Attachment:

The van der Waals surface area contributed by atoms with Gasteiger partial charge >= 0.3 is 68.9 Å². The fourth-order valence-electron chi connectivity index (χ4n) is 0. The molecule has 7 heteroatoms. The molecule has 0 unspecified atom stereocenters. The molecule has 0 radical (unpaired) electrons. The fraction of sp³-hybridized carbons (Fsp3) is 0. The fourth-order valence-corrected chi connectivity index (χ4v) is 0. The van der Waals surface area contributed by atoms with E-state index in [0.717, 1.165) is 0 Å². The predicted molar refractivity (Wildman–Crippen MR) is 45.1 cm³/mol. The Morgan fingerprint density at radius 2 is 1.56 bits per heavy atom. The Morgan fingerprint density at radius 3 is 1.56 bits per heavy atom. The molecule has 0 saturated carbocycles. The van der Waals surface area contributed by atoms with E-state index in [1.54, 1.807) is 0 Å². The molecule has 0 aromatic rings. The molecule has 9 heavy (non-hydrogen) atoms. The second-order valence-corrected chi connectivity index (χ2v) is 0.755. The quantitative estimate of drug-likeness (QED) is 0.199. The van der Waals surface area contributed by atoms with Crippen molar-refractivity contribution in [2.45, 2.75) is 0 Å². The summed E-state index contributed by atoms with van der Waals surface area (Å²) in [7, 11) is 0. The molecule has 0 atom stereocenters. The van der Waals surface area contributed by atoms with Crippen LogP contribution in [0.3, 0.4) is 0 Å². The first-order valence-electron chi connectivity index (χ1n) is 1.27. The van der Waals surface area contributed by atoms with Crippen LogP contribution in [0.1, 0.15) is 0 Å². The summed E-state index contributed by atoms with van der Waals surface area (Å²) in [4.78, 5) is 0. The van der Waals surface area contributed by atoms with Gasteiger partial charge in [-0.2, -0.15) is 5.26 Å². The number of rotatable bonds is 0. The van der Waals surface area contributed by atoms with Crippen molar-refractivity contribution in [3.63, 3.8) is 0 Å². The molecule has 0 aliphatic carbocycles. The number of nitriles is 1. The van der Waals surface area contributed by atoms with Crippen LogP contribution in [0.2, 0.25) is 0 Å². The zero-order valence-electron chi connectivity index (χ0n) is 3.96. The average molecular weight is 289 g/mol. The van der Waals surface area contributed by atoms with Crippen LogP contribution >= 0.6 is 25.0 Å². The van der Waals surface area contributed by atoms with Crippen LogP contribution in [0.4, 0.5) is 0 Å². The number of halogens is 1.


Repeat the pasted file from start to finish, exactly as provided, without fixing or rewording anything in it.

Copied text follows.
The van der Waals surface area contributed by atoms with Gasteiger partial charge >= 0.3 is 68.9 Å². The fourth-order valence-electron chi connectivity index (χ4n) is 0. The molecule has 7 heteroatoms. The molecule has 0 unspecified atom stereocenters. The molecule has 0 radical (unpaired) electrons. The fraction of sp³-hybridized carbons (Fsp3) is 0. The fourth-order valence-corrected chi connectivity index (χ4v) is 0. The van der Waals surface area contributed by atoms with E-state index in [0.717, 1.165) is 0 Å². The predicted molar refractivity (Wildman–Crippen MR) is 45.1 cm³/mol. The Morgan fingerprint density at radius 2 is 1.56 bits per heavy atom. The Morgan fingerprint density at radius 3 is 1.56 bits per heavy atom. The molecule has 0 saturated carbocycles. The van der Waals surface area contributed by atoms with E-state index in [1.54, 1.807) is 0 Å². The molecule has 0 aromatic rings. The molecule has 9 heavy (non-hydrogen) atoms. The second-order valence-corrected chi connectivity index (χ2v) is 0.755. The quantitative estimate of drug-likeness (QED) is 0.199. The van der Waals surface area contributed by atoms with Crippen molar-refractivity contribution in [2.45, 2.75) is 0 Å². The summed E-state index contributed by atoms with van der Waals surface area (Å²) in [7, 11) is 0. The molecule has 0 atom stereocenters. The van der Waals surface area contributed by atoms with Crippen LogP contribution in [0.3, 0.4) is 0 Å². The first-order valence-electron chi connectivity index (χ1n) is 1.27. The van der Waals surface area contributed by atoms with Crippen LogP contribution in [0.1, 0.15) is 0 Å². The summed E-state index contributed by atoms with van der Waals surface area (Å²) in [4.78, 5) is 0. The van der Waals surface area contributed by atoms with Gasteiger partial charge in [-0.2, -0.15) is 5.26 Å². The number of rotatable bonds is 0. The van der Waals surface area contributed by atoms with Crippen molar-refractivity contribution in [3.63, 3.8) is 0 Å². The molecule has 0 aliphatic carbocycles. The number of nitriles is 1. The van der Waals surface area contributed by atoms with Crippen LogP contribution in [0.2, 0.25) is 0 Å². The zero-order valence-electron chi connectivity index (χ0n) is 3.96. The average molecular weight is 289 g/mol. The van der Waals surface area contributed by atoms with Crippen LogP contribution >= 0.6 is 25.0 Å². The van der Waals surface area contributed by atoms with Crippen LogP contribution in [0.4, 0.5) is 0 Å². The number of halogens is 1.